A single knitting needle

bathtub sketchThe significance of the knitting needle did not dawn on me at first. I found it under the bath tub, buried in a mound of dust balls, while I was cleaning the flat we has just moved into, in Windsor, England, in 1962.

The flat was part of a semi-detached house dating from the 1870s. The bathroom could have been original. The floor was covered in black and white checkered linoleum, worn white in front of the chipped hand basin. Above the claw-foot tub was a rusty gas-fired contraption that roared to life when you turned on the faucet. The toilet was down the hall, in a more recent addition to the building.

That knitting needle haunted me, as gradually  I came to realize it was probably the instrument of an attempted abortion. I longed to know the story of the woman who had pushed it through the crack between the tub rim and the wall. Did she survive?

The conservative New Zealand society in which I grew up had such deep silences around anything to do with sexuality that I was nineteen before I even encountered the word “abortion.” It was in a letter from my mother. “Look it up,” she wrote, her stock response to any question having to do with the body. Mum’s news was that a girl I knew in high school was dead: a move to the city, an affair with a married man, a botched back street abortion, septicemia, the police phoning her parents, saying contemptuously Come and get your kid.

I too have known the desperation of an unwanted pregnancy. I went into marriage in 1960 with what today would seem unbelievable ignorance about sex. The kind ladies at the Planned Parenthood clinic in Christchurch fitted me with a diaphragm and instructed me in how to use it. But the contraceptive methods of those days had a high failure rate. Within a month of the wedding I was pregnant. My new husband was furious with me for stymying his plans to go abroad and make his name in science. I was terrified of the alien life form taking over my body. I tried to recall from novels I’d read how female characters sought to make missed periods come. Scalding hot baths—I tried that. Long, long walks—tried that too, into the seedier parts of the city. If I were to find an abortionist, it would be here. But I had no idea how to find one, and no-one to ask. Besides, I didn’t want to die, like my high school friend.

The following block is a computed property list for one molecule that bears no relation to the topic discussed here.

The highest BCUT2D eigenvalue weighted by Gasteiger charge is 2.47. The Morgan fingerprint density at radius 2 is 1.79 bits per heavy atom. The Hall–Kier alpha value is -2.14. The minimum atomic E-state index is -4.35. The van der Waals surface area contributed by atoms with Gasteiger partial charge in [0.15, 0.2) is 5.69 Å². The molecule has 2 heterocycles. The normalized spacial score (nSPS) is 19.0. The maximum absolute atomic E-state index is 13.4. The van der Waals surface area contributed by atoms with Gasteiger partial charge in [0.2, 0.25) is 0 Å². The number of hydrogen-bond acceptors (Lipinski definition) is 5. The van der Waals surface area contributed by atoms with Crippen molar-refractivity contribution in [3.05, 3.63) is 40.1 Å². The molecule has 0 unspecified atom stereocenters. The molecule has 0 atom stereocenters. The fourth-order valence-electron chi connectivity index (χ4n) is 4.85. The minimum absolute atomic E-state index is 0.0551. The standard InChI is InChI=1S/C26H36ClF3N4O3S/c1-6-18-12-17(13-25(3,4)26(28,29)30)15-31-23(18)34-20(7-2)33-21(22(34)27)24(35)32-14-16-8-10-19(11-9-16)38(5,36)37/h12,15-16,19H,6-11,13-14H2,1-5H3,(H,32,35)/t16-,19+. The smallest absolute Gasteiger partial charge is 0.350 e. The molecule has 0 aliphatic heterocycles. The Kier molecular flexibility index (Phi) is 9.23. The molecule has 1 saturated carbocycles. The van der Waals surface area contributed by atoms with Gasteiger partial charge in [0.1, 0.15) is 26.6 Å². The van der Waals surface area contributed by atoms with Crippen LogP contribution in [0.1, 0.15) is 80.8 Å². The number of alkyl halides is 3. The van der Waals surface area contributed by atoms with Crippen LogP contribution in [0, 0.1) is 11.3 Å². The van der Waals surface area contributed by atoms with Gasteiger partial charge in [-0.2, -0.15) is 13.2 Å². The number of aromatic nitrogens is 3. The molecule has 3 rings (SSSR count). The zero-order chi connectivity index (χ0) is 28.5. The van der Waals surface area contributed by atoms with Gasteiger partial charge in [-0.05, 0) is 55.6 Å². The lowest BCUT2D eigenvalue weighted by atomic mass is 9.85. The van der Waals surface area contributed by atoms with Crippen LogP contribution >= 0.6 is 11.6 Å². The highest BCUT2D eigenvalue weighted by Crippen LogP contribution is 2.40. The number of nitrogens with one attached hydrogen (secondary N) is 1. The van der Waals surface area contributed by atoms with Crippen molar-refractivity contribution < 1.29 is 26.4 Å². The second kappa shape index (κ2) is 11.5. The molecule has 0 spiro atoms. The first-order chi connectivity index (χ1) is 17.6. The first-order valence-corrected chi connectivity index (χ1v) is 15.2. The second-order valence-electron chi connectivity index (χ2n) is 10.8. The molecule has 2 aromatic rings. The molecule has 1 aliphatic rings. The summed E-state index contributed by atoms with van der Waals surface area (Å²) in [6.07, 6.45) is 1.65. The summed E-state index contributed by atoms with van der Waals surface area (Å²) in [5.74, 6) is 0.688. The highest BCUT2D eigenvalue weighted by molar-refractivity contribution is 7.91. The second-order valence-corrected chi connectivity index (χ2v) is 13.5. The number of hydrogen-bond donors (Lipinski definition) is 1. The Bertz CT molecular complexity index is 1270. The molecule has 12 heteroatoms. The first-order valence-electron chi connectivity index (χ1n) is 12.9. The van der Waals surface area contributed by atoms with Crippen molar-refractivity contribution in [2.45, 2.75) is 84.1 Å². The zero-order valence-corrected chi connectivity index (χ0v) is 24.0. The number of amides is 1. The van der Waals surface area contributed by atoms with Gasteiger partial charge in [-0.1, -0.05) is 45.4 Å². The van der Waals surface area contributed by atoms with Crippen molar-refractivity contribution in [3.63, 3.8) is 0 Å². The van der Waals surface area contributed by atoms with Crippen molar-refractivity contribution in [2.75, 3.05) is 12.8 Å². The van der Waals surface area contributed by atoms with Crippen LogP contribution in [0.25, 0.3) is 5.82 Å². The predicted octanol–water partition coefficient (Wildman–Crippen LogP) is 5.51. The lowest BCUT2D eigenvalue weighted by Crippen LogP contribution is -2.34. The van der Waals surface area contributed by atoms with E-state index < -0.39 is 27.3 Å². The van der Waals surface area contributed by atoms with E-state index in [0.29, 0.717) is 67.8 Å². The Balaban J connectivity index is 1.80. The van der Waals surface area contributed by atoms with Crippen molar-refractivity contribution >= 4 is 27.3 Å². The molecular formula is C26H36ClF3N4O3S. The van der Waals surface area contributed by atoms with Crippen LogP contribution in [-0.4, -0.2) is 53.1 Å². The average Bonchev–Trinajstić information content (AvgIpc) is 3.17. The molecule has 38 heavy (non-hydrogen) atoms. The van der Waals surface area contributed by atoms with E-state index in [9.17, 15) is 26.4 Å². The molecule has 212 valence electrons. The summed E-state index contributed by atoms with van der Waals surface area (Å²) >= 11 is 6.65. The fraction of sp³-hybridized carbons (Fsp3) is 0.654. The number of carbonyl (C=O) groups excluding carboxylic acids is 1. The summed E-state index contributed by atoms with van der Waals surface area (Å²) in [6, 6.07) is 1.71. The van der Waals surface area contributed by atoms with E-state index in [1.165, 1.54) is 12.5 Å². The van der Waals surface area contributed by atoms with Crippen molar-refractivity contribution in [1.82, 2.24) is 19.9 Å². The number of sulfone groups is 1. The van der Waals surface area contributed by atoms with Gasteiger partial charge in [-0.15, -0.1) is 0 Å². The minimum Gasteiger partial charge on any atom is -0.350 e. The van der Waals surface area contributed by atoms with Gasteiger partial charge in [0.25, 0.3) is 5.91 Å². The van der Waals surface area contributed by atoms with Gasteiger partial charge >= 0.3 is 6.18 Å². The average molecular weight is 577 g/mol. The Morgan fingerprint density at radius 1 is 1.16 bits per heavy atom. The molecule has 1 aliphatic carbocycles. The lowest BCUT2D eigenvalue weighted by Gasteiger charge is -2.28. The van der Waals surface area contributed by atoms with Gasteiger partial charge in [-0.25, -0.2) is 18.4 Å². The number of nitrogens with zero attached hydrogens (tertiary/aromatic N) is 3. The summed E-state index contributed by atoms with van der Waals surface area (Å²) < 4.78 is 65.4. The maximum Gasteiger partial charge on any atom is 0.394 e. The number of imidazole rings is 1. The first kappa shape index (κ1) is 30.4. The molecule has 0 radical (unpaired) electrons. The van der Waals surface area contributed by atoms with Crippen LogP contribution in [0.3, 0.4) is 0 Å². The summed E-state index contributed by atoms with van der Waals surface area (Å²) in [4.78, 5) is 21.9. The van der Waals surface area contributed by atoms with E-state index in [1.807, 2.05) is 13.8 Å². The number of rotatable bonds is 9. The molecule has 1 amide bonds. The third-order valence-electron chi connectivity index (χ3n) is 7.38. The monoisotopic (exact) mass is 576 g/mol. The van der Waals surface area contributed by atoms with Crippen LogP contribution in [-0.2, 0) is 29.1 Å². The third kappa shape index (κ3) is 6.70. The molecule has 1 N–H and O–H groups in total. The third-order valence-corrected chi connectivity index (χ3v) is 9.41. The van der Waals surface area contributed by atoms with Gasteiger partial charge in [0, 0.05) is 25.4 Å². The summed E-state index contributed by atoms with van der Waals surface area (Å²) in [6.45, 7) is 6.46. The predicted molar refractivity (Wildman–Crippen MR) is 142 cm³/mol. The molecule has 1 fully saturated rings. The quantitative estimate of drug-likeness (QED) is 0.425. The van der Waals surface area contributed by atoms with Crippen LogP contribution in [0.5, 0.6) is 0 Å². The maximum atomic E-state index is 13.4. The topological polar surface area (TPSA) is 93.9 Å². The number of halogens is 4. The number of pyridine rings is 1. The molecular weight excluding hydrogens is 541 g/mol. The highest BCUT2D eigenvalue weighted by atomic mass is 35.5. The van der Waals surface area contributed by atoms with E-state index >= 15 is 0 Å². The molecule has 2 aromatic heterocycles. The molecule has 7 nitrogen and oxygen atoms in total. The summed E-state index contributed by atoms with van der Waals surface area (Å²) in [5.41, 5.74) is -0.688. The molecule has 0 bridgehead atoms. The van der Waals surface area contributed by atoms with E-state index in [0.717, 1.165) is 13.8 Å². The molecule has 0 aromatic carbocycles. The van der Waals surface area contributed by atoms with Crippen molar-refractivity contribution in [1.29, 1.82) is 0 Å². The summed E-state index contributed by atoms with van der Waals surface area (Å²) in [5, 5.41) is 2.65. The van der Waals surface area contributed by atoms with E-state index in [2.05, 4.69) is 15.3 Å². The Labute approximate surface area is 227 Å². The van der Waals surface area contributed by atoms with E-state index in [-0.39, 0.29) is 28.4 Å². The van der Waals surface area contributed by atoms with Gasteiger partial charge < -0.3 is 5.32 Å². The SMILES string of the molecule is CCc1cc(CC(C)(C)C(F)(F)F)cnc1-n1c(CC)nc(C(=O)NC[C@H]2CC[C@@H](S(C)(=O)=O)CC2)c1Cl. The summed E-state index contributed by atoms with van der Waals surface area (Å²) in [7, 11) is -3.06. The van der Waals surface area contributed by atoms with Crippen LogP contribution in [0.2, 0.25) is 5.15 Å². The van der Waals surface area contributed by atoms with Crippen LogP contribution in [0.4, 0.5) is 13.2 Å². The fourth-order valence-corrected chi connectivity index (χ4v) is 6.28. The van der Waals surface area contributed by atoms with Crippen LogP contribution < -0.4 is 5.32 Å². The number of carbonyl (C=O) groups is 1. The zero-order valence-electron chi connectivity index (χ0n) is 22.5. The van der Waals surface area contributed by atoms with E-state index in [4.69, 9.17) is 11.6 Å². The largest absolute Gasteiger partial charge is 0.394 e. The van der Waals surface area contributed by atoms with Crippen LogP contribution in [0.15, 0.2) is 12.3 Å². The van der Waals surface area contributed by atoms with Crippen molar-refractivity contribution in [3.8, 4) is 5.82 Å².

In time my resistance eased. I was, after all, a respectably married woman. I began to look forward to having a baby. My husband and I postponed the date for our departure to England, and informed the shipping company that we would be traveling with an infant. When our daughter was stillborn, I was devastated, both by the loss, and by the thought that I was being punished for not wanting her in the first place. I buried my grief and guilt deep inside and got on with my life. It took me twenty-five years before I could speak about what had happened, and finally begin to mourn.

In California in the early 1970s I made the acquaintance of a lawyer who had filed an amicus curiae brief in Roe vs. Wade. Together we celebrated that important Supreme Court decision, which affirmed a woman’s right to control her own body. Today I am dismayed that so many people seem to have forgotten, or maybe never knew, what the options were for women when abortion was illegal. The decision to end a pregnancy is never easy. But I, for one, don’t want to go back to the days of the knitting needle hidden under the bathtub.

11 Responses to “A single knitting needle”

  • Tansy Chapman:

    Thanking so much for posting this Maureen. Where is the empathy, love and support needed by women, often underaged girls, who are faced with heart rending decisions? There is so much suffering connected with unwanted pregnancies for both women and children, and often for the fathers. Making abortion a crime will not make it go away. Sex education, birth control and a deeper understanding of the role of poverty and violence toward women are factors that are much more likely to reduce unplanned births. Many women do decide to keep their babies, thanks in part to the lessening of shame around births out of wedlock, but it is a huge decision that only they can make. Taking away that right, can only lead to more shame and suffering.
    We older women need to offer our wisdom, encouragement and support.

  • Martha Buck:

    Thanks again, Maureen, for sharing your story and your wisdom.

  • I was struck by the husband getting furious at the wife’s spoiling of his plans, as if he’d had nothing to do with it…which was how it was in those days, always the female’s fault.

  • Sue Arnold:

    Thanks Maureen. I too have a story. One never forgets. We must have choices.

  • Thank you for the courage to speak for so many, that they may feel a little less alone in their loss.

  • Linda:

    Maureen ~ Your story telling always moves me, and this one is so powerful and timely. Thank you.

  • Patty Joslyn:

    I appreciate how pointed! and poignant this piece is..xo

  • Kate:

    Oh Maureen, how beautiful of you to share this heart wrenching story with us.

  • Jeanette Boyer:

    With all the current attacks on Planned Parenthood, what had seemed a tormented period in the past has a sad timeliness. Thanks for reminding us, Maureen, of the turmoil we continue to face with unwanted pregnancies.

  • Karen:

    Maureen – this is a chilling and beautiful essay. Do you realize that it’s “Pregnancy Loss Awareness Month”? I think that your words will comfort and inspire those who are in very difficult places with unplanned pregnancy and/or loss of pregnancy.

  • Devreaux Baker:

    very haunting piece, Maureen! So powerful and evocative of the time and that sense of desperation.

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